In order to accomplish everything we need to do and make sure everyone gets at least some data to ponder, the beginning of the workshop will be pretty hectic. The first day will include some orientation, lab safety training, and an overview of Antarctic geology talk by Christine Siddoway. We will also start with sample preparation, and probably some U/Pb analyses right away that day.


A lot of you will spend time doing picking on the microscopes, followed by analyses on the He lines, followed by ICP-MS analyses for U-Th-Sm. Some of you will also do U/Pb dating in the Arizona Laserchron Center. This mostly involves sample picking under the microscopes for the first few days. Because we only have three picking microscopes, and also because no one can or wants to pick for more than a few hours at a time, students will take turns picking, and doing some library research in the first few days. As samples become ready, students will process them on the He line. This means running the laser to extract He, and operating the programs that spike, purify, and measure the gas.


Students will then perform wet chemistry involved with spiking, dissolution, and measurement of U, Th, and Sm on the high-resolution ICP-MS. After calculating ages from their measured data, and making corrections for alpha ejection, students will learn how to interpret He ages, in terms of forward and inverse thermal models, complexities that arise from topography, non-constant geothermal gradients, and other factors.


Finally, students will compile and synthesize their data and relate them to their larger project, and prepare a short presentation for the group on their results.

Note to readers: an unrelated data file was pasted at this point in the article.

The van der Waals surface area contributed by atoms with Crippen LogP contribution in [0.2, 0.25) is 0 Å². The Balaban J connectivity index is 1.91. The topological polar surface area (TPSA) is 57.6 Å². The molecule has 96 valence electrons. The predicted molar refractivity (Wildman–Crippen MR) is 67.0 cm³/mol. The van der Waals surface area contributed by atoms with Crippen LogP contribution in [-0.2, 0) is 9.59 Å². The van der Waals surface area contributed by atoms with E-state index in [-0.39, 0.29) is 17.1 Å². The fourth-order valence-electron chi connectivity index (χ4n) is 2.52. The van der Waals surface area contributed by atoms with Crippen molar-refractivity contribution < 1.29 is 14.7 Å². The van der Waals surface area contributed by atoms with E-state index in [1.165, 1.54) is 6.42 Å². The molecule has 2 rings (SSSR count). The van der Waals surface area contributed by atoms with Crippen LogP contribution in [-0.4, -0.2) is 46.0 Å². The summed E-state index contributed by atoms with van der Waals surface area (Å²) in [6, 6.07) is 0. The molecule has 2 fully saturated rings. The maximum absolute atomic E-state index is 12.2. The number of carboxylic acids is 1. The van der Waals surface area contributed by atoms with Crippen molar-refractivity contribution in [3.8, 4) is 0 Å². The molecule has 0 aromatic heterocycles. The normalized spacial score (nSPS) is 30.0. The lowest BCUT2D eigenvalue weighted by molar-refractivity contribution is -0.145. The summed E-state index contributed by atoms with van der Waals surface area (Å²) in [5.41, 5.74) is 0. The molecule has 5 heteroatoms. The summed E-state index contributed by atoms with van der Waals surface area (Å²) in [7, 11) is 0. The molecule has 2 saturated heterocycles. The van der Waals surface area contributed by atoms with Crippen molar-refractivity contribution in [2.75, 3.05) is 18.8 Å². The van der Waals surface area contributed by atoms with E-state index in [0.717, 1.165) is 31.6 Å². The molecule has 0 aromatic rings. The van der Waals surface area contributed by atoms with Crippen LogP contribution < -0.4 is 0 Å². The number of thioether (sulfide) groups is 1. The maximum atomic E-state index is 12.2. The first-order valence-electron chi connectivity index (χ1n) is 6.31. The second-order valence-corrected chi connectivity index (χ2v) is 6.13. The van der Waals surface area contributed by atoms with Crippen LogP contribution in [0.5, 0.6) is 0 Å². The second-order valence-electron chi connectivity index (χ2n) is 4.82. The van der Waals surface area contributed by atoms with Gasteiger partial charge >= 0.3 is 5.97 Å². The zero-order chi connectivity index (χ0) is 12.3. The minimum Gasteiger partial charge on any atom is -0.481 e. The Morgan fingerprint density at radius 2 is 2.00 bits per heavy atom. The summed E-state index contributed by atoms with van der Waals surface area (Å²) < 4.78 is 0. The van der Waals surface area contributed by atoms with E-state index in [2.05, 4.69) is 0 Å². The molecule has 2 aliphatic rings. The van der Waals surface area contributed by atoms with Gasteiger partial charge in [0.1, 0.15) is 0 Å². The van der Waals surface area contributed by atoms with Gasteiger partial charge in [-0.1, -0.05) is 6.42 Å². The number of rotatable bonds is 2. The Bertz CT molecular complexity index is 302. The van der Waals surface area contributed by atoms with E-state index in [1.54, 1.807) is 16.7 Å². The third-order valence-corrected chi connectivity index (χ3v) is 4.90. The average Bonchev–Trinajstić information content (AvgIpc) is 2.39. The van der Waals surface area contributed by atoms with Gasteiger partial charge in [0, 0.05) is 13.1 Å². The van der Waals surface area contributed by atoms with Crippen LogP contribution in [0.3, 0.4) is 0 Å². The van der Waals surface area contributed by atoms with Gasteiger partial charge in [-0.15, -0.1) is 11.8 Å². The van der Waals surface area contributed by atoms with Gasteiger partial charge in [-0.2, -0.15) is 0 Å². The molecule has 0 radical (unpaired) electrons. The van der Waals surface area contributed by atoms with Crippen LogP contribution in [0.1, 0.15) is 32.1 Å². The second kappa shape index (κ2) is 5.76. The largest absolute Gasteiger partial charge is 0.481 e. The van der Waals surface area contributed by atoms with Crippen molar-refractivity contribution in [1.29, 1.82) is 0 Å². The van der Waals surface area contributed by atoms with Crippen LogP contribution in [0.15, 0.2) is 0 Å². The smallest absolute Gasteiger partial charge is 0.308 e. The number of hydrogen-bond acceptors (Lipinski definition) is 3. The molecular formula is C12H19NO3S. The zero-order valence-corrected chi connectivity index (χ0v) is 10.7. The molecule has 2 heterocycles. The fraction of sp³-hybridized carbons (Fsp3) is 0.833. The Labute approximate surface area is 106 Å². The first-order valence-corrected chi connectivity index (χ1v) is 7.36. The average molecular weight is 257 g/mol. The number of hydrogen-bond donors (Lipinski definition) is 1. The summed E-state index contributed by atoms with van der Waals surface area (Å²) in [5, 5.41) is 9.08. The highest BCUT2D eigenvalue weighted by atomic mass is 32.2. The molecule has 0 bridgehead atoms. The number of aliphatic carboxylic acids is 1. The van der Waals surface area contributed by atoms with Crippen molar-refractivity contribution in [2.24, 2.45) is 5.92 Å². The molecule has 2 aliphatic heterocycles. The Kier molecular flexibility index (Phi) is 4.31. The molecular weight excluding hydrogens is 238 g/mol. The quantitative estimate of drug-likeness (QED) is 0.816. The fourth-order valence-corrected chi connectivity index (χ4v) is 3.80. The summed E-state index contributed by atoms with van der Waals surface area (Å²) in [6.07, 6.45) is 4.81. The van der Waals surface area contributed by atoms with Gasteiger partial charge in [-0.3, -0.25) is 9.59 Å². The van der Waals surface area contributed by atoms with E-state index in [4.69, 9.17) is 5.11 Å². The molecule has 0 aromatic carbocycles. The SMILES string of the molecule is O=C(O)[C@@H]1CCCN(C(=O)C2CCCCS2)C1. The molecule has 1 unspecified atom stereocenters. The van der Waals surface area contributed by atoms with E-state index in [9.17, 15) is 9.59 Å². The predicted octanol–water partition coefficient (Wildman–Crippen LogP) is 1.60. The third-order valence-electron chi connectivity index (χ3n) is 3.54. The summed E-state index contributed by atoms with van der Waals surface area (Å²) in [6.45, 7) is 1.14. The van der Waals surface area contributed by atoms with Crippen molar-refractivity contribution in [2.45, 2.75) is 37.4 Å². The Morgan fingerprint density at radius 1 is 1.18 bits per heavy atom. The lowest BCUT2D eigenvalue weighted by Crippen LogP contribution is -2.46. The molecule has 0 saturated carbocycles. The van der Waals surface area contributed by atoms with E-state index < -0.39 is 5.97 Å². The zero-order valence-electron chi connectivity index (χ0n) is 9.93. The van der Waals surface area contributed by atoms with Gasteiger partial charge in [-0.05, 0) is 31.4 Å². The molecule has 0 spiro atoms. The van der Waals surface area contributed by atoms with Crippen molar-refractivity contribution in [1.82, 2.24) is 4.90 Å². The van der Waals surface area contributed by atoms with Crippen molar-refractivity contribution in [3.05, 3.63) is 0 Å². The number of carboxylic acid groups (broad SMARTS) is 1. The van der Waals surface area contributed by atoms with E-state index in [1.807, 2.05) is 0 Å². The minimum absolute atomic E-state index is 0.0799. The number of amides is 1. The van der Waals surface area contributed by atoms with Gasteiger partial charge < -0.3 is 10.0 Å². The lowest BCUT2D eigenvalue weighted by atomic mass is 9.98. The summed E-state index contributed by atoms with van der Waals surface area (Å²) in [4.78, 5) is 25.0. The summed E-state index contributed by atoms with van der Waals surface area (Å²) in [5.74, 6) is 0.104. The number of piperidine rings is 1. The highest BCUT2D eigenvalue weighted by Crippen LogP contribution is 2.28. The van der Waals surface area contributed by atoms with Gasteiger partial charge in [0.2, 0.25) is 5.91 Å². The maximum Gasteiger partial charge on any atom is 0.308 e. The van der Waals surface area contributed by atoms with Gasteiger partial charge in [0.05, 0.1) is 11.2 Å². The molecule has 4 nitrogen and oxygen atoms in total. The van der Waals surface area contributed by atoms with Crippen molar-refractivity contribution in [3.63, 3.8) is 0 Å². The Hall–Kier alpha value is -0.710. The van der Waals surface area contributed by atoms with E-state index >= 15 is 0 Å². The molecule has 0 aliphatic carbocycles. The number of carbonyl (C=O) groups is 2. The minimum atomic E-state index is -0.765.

Tentative Schedule: Antarctichron 2011 (subject to change as plans evolve)
Sunday Monday Tuesday Wednesday Thursday Friday Saturday
June 12 June 13 June 14 June 15

June 16

arrive in the afternoon; check into K-H 2-5 pm

June 17

intro lectures; lab safety

Siddoway: Intro to Geology of Antarctica

Picking clinic

U/Pb dating

June 18

mineral picking;

Hemming: Antarctica, I.

U/Pb dating

June 19

mineral picking;

Hemming: Antarctica, II.

Reiners: He dating, I.

U/Pb dating

June 20

mineral picking;

He analyses

Reiners: He dating, II.

U/Pb dating

June 21

mineral picking;

He analyses

Gehrels: U/Pb dating


June 22

mineral picking;

He analyses

Thomson: FT dating


June 23

mineral picking;

He analyses;

Pierce: Wilkesland

all zircs in oven

June 24

He analyses;

spiking, dissolution

talk: TBA

zircs HF day 1

June 25

He analyses (aps only);

spiking, dissolution

talk: TBA

zircs HF day 2

June 26

He analyses (aps only);

spiking, dissolution

zircs HF day 3
zircs back in oven

June 27

Field trip to Aravaipa Canyon

zircs out of oven
dissolved in HNO3

all remaining aps spiked, dissolved

June 28

He analyses;

ICP-MS analyses;


June 29

ICP-MS analyses;

data interpretation

June 30

data interpretation;

prepare presentations

July 1

final presentations

July 2

leave UA/Tucson


Last updated 10 July 2011